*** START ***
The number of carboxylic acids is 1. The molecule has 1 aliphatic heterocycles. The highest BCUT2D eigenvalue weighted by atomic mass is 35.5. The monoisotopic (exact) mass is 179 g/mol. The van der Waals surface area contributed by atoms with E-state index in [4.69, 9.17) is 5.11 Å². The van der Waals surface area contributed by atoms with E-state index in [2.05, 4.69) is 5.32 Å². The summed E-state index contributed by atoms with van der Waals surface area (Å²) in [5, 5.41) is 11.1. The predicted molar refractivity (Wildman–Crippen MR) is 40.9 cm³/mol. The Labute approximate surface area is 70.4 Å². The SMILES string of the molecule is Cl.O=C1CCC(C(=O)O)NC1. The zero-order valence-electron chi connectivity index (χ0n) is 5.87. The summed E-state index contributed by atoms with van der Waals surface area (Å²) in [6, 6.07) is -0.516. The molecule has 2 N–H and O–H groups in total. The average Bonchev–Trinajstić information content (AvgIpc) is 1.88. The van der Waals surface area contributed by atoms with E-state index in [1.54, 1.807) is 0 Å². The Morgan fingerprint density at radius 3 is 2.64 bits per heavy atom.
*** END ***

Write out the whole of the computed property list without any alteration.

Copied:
The number of carboxylic acids is 1. The molecule has 1 aliphatic heterocycles. The highest BCUT2D eigenvalue weighted by atomic mass is 35.5. The monoisotopic (exact) mass is 179 g/mol. The van der Waals surface area contributed by atoms with E-state index in [4.69, 9.17) is 5.11 Å². The van der Waals surface area contributed by atoms with E-state index in [2.05, 4.69) is 5.32 Å². The summed E-state index contributed by atoms with van der Waals surface area (Å²) in [5, 5.41) is 11.1. The predicted molar refractivity (Wildman–Crippen MR) is 40.9 cm³/mol. The Labute approximate surface area is 70.4 Å². The SMILES string of the molecule is Cl.O=C1CCC(C(=O)O)NC1. The zero-order valence-electron chi connectivity index (χ0n) is 5.87. The summed E-state index contributed by atoms with van der Waals surface area (Å²) in [6, 6.07) is -0.516. The molecule has 2 N–H and O–H groups in total. The average Bonchev–Trinajstić information content (AvgIpc) is 1.88. The van der Waals surface area contributed by atoms with E-state index in [1.54, 1.807) is 0 Å². The Morgan fingerprint density at radius 3 is 2.64 bits per heavy atom.